Nobody knows for sure how much the federal government loses annually to waste, fraud, and incompetence, but the tab just for improper payments by Medicare last year was nearly $30 billion.
For Medicaid, the total lost to improper payments was nearly $20 billion, and more than $13 billion for Medicare Advantage, according to paymentaccuracy.gov.
Here's another way to look at those figures: Medicare got it wrong on 8.5 percent of its total payments of nearly $350 billion in 2012. For Medicaid and Medicare Advantage, the error rate percentages were 7.1 percent and 11.4 percent, respectively.
But wait, there's more!
It's bad enough that the federal government's three biggest health care programs have between them a 9 percent average for improper payments.
It's even worse at the Department of Treasury, which 22 percent of the time sends Earned Income Tax Credits to undeserving people, for a total of $12.6 billion last year.
And at the Department of Labor, the error rate percentage is 11.4 percent on unemployment insurance payments, and it's 9.1 percent for Social Security Administration disability subsidies.
It's getting better
Believe it or not, the government's overall estimated improper payments error rate for 2012 was 4 percent, an improvement over 2011's 4.69 percent and 2010's 5.29 percent.
Federal program managers claim to recoup most of the tax dollars lost to improper payments. The overall government average is 89 percent, according to official estimates.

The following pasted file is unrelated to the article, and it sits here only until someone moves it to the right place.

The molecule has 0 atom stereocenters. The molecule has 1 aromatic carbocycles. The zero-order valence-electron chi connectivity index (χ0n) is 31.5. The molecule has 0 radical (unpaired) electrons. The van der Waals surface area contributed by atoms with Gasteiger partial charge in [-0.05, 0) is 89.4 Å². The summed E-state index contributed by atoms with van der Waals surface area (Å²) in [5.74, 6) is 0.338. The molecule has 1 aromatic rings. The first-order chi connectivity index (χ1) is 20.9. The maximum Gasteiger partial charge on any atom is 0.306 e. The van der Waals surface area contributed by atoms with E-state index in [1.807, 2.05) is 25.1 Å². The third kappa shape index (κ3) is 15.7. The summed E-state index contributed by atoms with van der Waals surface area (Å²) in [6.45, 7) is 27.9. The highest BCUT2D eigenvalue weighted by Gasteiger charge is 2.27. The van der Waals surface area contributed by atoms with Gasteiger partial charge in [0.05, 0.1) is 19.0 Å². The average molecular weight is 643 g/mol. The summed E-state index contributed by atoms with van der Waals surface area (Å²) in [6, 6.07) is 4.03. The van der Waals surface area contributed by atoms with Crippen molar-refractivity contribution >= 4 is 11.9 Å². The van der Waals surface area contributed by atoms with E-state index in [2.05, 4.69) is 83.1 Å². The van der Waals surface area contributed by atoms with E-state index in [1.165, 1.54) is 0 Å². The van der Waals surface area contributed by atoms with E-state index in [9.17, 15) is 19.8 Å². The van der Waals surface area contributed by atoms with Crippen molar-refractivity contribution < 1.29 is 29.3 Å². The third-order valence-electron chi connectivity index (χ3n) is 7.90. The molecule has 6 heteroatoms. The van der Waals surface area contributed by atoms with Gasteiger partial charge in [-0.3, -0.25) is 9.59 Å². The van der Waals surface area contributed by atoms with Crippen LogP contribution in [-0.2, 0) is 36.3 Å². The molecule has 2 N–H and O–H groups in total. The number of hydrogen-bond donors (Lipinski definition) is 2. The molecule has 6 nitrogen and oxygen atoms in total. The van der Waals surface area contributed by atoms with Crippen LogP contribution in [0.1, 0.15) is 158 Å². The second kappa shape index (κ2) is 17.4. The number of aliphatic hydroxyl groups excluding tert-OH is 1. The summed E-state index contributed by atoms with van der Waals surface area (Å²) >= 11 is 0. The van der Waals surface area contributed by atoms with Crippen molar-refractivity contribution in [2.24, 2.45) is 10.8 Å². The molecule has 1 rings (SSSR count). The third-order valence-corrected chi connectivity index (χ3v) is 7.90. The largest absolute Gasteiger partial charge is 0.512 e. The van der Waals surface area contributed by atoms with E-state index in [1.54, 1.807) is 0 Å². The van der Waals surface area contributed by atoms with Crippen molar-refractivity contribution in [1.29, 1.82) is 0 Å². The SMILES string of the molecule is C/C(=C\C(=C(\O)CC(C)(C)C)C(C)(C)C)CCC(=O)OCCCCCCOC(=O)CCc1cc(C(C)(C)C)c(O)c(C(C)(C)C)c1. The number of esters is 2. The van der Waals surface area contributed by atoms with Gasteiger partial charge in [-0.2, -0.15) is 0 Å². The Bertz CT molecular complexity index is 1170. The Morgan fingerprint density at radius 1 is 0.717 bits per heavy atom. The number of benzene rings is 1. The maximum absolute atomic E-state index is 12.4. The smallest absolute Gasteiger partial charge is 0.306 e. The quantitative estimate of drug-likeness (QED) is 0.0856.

But the recovery data is inconsistent across the country. At the Department of Defense, for example, $1.8 billion in improper payments to contractors was identified and 80 percent, or $1.4 billion was recovered.
At the Department of Transportation, however, the recovery percentage was only 33 percent. For the Department of Homeland Security, the recovery rate is 44 percent.
On today's Washington Examiner
Charlie Spiering: Rubio says eight weeks till Democrats may support Obamacare repeal.
Susan Ferrechio: Darrell Issa demands answers on alleged fake unemployment numbers.
Phillip Klein: Scott Walker may be Chris Christie's worst nightmare.
Noemie Emery: Why we remember Teddy Roosevelt and JFK.
Diana Furchtgott-Roth: Government doesn't work as an insurance middleman.
In other news
The New York Times: Perks ease way for Congress on Obamacare plans.
The Washington Post: Post-2014 military deal with Afghanistan appears closer.
USA Today: Census Bureau denies unemployment data was faked.
The Wall Street Journal: Obama backs piecemeal immigration reform.
National Review Online: What we know about Valerie Jarrett.
Washington Free Beacon: Joint Chiefs of Staff chairman decries defense budget uncertainty.
American Thinker: More fraud and lies in Obamacare.
Talking Points Memo: Five ways to tell if Obamacare is working.